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Tuesday, February 7, 2012

Review: Dark Water by Laura McNeal

Laura McNeal's "Dark Water" is criminally under-appreciated. It is a novel that will spark discussions among readers and educate them without ever being preachy or pedantic. Plus it's a great story with a tender romance. It was up for the 2010 National Book Award and yet few readers that I know have encountered it. I'm making it my goal to change that - starting now.

Pearl Dewitt is fifteen years old and since her parent's recent divorce she and her mother subsist on the courtesy of her wealthy uncle. They live in a tiny cottage on his avocado farm in southern California. Those scant details represent the momentum of the book; that being the issues most pressing to southern California: migrant workers, water, and fire. "Dark Water" is a reflection of all of these.

Pearl is intrigued by a young immigrant, Amiel, who is alone in town, doesn't speak, and leans on the near side of eccentricity. Amiel is fascinating; he is not downtrodden and sad eyed as the other men who wait at street corners looking for work are. When Amiel begins to work on her uncle's farm, Pearl finds excuses to talk to him, watch him, or simply be near him. It is young love. More infatuation than genuine feeling, but McNeal handles it so deftly that the book never veers into teenage melodrama.

Any relationship between Pearl and Amiel is not only taboo it is outright forbidden. Culturally it just cannot be done. This is a fact that Pearl brazenly ignores but Amiel never forgets. Amiel's resolve is yet another way in which McNeal keeps "Dark Water" from becoming a typical tale of young romance. Through their friendship the true goal of the book is realized. We see a discussion of the working immigrant life in the US. The workers are both desperately needed and ultimately disdained. This is a hugely important topic, and to see it tackled with such grace and wrapped in such a nice prose package is wonderful. I would love to see this novel discussed; especially in a classroom setting.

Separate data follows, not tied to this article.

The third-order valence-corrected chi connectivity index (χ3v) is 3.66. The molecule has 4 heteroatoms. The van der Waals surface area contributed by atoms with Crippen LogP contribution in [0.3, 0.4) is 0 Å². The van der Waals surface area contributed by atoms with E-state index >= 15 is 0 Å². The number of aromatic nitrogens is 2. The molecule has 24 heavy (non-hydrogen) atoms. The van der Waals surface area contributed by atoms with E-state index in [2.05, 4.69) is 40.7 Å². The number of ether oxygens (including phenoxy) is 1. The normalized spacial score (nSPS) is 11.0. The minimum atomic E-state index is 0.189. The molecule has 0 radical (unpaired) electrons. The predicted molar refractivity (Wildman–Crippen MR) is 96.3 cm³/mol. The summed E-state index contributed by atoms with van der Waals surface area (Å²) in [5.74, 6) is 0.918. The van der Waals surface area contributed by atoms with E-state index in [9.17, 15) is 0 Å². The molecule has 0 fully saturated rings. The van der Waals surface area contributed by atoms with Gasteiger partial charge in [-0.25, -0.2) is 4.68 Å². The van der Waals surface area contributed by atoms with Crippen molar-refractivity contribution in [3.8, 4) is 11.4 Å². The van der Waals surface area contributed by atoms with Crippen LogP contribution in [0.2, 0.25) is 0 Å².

"Dark Water" approaches the issue of Latin American immigrants from a relatable and humanizing perspective. At one point, as Pearl questions her uncle about the men who work his farm he describes an afternoon spent with one of his picker's children:
I took Esteban's kids up into the tree house because I thought they might like to play in it. And you know what the youngest one said? He looked around with this really serious face and asked, 'Who's going to live here?'
As Pearl's uncle later expresses, it is important to know "why they left." That's what's so great about the novel. Laura McNeal uses all of these elements to tell a story that is interesting on many levels. The drama of love and the danger of the oncoming wildfire serve the purpose of creating a discussion about a difficult modern issue. Yes, this is a teen novel and I think it is one that's important for teens to read. However, I think it is equally important and enjoyable for adult readers as well. "Dark Water" can be read as a different novel by all who approach it, but the questions it asks will create personal discussions and lasting changes.

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